And just like a color "normal" person can see that a protanopic colorblind person is missing seeing, for example, a difference between orange and grass green.  (That's one reason for color vision being such a good exemplar for comparing human "seeing" with "logic blindness.")

Human information processing is a genetically guided set of developments that starts with many endocrine processes, such as enzyme and hormone interactions, extends to neurological processes that include our perceptions and our "mental" processing, and culminates in selecting from alternatives of interactions with the world in ways that let us anticipate the outcomes.  Those outcomes which give us advantages are those that keep us in the evolutionary race.

Color vision and dimensionality
(factor analysis, too)

We see it; we believe it!  And if we don't see it, it can be hard to believe.  Evolution gave us the equipment we see with.  But evolution didn't do a very complete job.  The better we understand our vision, and its limitations, the easier it is to believe—and use!—the knowledge that's beyond the edges of (easy) human comprerehension.

Look at a little bit of the human world

Prejudice and bigotry guide human cultures to human misery.  No one sees himself or herself as being a bigot or holding prejudiced views. Other people are bigots.  I am committed to freedom, justice, and [choose as many as you wish] democracy, liberty, peace, principles, courage, truth, God, morality, ...

Several decades ago a social psychologist paired off students who had taken a personality inventory and scored at the extremes on a scale of prejudice.  The experiment was simple: each pair of  students, one scoring high in prejudice, one low,  talked to each other for ten minutes about anything that came into their minds.  Then they were handed another personality test and asked to answer it, not as they would answer it, but as the person they had talked with would answer it.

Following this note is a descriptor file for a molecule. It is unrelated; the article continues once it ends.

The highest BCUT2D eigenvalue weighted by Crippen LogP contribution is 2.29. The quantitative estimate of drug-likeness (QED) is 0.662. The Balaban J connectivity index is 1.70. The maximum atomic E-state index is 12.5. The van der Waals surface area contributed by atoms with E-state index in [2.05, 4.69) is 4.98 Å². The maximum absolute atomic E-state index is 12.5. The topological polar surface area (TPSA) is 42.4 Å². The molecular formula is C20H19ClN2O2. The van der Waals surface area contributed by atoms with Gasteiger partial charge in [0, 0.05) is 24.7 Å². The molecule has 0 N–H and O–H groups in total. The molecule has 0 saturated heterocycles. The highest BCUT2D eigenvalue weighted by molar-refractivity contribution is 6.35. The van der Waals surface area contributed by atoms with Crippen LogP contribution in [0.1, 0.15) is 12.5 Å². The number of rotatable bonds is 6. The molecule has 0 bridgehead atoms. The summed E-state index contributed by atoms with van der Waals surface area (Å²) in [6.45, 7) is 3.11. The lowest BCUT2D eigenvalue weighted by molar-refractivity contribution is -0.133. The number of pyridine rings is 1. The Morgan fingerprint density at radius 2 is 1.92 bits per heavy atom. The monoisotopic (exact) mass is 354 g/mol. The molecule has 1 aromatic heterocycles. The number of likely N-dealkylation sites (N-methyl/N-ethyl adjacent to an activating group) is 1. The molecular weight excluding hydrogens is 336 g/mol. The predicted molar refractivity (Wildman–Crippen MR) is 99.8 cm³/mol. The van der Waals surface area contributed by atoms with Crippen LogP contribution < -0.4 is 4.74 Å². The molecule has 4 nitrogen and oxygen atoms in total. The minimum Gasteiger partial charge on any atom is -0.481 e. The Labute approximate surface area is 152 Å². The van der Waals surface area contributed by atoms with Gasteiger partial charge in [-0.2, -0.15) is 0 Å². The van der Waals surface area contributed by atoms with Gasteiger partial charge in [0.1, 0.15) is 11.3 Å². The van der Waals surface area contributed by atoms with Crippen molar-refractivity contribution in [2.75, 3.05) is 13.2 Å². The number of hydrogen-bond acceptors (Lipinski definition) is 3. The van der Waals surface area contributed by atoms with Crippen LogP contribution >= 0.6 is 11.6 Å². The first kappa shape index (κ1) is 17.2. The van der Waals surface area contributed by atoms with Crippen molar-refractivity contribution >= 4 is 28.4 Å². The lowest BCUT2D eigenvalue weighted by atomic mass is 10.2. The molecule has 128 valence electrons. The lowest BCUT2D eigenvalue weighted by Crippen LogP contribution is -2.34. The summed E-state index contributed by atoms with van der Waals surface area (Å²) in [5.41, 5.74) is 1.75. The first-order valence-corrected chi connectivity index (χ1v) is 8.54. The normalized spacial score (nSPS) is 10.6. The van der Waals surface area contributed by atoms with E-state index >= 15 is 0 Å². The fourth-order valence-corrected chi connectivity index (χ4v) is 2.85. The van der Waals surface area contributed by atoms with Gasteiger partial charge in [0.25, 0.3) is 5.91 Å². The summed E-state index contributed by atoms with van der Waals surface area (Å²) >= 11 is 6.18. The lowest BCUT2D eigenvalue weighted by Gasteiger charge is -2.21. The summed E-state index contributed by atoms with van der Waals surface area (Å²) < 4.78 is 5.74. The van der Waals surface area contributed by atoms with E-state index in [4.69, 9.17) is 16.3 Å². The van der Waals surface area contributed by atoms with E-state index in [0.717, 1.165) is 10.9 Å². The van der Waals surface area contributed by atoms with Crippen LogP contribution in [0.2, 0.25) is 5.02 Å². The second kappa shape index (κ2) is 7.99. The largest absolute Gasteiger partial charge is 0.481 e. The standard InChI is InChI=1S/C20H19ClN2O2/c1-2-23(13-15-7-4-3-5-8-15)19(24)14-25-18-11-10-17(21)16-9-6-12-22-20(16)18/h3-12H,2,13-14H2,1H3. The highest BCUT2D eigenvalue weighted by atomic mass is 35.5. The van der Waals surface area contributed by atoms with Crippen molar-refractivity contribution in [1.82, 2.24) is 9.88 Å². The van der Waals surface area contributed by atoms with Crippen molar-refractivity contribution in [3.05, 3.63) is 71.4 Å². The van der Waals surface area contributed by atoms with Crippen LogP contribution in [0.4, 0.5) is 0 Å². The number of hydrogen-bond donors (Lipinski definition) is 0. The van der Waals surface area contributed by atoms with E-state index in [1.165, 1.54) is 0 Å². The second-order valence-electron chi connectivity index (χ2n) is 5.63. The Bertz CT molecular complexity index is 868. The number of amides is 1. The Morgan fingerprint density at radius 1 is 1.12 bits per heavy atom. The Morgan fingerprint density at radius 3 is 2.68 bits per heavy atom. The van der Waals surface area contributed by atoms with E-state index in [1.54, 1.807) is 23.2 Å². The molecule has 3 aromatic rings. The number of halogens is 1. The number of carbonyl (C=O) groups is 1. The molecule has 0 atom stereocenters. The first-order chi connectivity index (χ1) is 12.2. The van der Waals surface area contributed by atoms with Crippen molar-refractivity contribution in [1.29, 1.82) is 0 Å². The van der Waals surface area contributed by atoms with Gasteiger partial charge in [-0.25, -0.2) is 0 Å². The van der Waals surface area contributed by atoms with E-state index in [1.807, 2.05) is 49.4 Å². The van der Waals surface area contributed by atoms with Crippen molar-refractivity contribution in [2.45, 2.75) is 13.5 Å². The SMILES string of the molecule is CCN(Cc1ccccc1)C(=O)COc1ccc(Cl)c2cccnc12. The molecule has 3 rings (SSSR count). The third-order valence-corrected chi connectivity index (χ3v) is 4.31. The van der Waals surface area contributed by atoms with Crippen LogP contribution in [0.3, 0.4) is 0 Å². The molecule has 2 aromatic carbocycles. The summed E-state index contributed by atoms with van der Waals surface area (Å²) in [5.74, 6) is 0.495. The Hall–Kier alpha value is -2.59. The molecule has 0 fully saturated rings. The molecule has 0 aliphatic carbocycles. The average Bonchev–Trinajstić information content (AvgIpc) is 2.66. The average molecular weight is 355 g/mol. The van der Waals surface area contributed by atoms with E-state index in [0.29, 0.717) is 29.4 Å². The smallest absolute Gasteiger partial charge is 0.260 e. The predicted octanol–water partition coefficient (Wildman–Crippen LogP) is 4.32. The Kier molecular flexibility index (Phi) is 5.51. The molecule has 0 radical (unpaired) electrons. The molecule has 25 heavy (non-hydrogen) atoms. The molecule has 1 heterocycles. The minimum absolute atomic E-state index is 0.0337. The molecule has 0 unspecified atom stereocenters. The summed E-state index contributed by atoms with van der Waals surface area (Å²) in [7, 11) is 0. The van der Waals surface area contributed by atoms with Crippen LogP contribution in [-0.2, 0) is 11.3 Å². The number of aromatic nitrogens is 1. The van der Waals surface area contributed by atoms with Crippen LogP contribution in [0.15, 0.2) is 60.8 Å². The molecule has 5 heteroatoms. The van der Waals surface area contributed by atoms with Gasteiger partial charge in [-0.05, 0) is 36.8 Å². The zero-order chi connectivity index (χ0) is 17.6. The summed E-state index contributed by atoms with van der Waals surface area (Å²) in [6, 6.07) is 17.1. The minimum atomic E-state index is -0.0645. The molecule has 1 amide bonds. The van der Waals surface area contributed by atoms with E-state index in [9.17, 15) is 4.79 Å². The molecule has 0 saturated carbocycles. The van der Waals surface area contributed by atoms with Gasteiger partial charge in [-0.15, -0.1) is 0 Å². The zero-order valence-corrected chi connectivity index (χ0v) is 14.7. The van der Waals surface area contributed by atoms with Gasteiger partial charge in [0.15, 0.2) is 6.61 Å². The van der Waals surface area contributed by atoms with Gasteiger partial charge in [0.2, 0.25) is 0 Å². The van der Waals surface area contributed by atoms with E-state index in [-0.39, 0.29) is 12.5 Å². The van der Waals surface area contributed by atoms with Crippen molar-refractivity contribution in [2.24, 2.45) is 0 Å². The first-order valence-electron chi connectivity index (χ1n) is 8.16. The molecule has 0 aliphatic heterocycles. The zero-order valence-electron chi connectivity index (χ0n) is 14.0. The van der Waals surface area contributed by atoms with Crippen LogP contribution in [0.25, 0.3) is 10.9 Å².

All the test papers were answered similarly, indicating high prejudice.

At least in this experiment, prejudice partners with inability to see as other people see.

"Do unto others as they would do unto you."
(But do it first!)

"Do unto others as you would have them do unto you."

"Don''t do unto others as you would have them do unto you:
their tastes might not be the same."

"The semantic differential" was a factor analysis of the deeper meanings of words.  The strongest factor was "evaluation," a gut sense of like vs dislike.  It forms the basis of much of the lies of propaganda.

Think more about it.


Look at the factors of freedom

"We are a nation of people of all colors, races and religions united in a belief of freedom and equality."
Politician #1
Our enemies hate us because of  our freedom.  Anyone who opposes us is on the side of our evil enemy, and we will bring justice to them.